[Mimedefang] tie'd files

Jan Pieter Cornet johnpc at xs4all.nl
Sun Aug 31 17:54:49 EDT 2008

On Sat, Aug 30, 2008 at 09:37:52PM -0400, Tuc at T-B-O-H.NET wrote:
>   tie %mailid, "DB_File", "/etc/mail/mailid.db", O_RDONLY;
>   tie %variout, "DB_File", "/etc/mail/variout.db", O_RDONLY;
>       $varilookup = $variout{$LookupRecipient};
>       if ($varilookup) {
>         $changeto     = $varilookup;
>       }
> 	pretty normal stuff. BESIDES the fact that the /etc/mail
> maps are 640 (FreeBSD atleast) and owned by root/wheel, I'm running
> into a more important problem... 
> 	If I update and remake the map, and then chmod it, the next
> time the subroutine runs, it gets the OLD data. I've tried assigning
> the tie to a variable, and then $variable->sync before and after any
> use, but that doesn't seem to be helping.

->sync is only meant to write out changed local data, not to pick up
changes in the external file.

The problem is: if there is an update, what usually happens is that a
completely new .db file is placed on top of the old one. If you don't
specifically untie and re-tie, your process will still have the old file
open, with the original data in it.

It's generally a bad idea to force BerkeleyDB files to do an in-place
update while readers have the database open: since readers tend to cache
certain parts of the database, this is almost guaranteed to blow up at
some point.

What we do is, before each email is checked (usually in filter begin),
we check if the file that underlies the map has been changed. If it is,
we untie and re-tie the map.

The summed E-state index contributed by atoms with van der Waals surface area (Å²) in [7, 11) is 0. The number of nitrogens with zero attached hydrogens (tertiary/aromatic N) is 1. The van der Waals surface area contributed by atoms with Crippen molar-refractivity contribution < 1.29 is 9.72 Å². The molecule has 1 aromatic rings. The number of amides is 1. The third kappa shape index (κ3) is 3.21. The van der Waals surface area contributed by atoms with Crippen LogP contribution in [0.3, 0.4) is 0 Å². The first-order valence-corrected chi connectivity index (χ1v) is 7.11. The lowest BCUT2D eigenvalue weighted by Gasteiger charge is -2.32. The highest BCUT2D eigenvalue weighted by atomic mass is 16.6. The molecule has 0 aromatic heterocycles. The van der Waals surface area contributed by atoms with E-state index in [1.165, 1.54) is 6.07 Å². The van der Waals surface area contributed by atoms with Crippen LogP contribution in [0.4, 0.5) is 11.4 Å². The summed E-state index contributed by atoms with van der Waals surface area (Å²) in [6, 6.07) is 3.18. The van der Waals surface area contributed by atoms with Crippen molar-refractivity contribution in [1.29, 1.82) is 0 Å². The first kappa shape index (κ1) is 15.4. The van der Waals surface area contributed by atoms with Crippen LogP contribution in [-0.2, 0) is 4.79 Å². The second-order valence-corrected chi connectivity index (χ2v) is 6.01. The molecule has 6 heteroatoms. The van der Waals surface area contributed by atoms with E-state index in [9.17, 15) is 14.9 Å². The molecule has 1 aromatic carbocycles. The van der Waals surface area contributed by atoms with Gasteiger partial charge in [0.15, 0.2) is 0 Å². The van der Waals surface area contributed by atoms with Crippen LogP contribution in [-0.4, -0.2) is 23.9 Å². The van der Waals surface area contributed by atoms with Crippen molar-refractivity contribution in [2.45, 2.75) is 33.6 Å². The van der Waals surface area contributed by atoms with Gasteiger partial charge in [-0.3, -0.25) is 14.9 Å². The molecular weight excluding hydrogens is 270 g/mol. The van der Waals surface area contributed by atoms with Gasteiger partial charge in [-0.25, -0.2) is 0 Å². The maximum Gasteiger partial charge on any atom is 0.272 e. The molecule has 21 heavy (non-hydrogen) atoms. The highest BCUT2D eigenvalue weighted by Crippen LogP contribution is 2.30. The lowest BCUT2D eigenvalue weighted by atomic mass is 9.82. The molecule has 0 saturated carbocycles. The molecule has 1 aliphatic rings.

I'll attach the code that we use for this. It's probably easy to use,
but it's a bit obscured by the fact that the code that checks for a
changed file, is separated from the actual tieing and untieing code, so
it can be reused.

=head2 _chk_file_stat

(not exported). Checks if a file is changed, and if so, calls code
to reprocess the file.

Call as:

  _chk_file_stat($file, \&reread_sub);

$file is the filename to read

&reread_sub($file) is supposed to reread $file, the function should
return an open file handle (to call stat() on)


my %stat_info;

sub _chk_file_stat {
    my($file, $code) = @_;

    my $reread;
    if ( !exists $stat_info{$file} ) {
    } else {
        my @filestat = stat($file)
            or die "Cannot stat $file: $!\n";
        if ( $filestat[1] != $stat_info{$file}{inode} or
             $filestat[9] != $stat_info{$file}{mtime} )

    return unless $reread;
    my $fh = $code->($file);
    my @dbstat = stat($fh);
    @dbstat or die "Cannot stat $file via handle $fh: $!\n";
    $stat_info{$file}{inode} = $dbstat[1];
    $stat_info{$file}{mtime} = $dbstat[9];

=head2 retie_db

Tie or Re-tie (if modified) a hash to a certain database file.

Call as:

retie_db(\%db, $filename)

%db is the hash to tie.

$filename is the path to the database


sub retie_db {
    my($db, $file) = @_;

    _chk_file_stat($file, sub {
        my $file = shift;
        untie %$db if $db;
        my $tieobj;
        $tieobj = tie %$db, DB_File => $file, O_RDONLY, 0, $DB_HASH or
        $tieobj = tie %$db, DB_File => $file, O_RDONLY, 0, $DB_BTREE or
            die "Cannot tie $file: $!\n";
        my $fd = $tieobj->fd;
        my $fh = IO::File->new("<&$fd");
        return $fh;


Jan-Pieter Cornet <johnpc at xs4all.nl>
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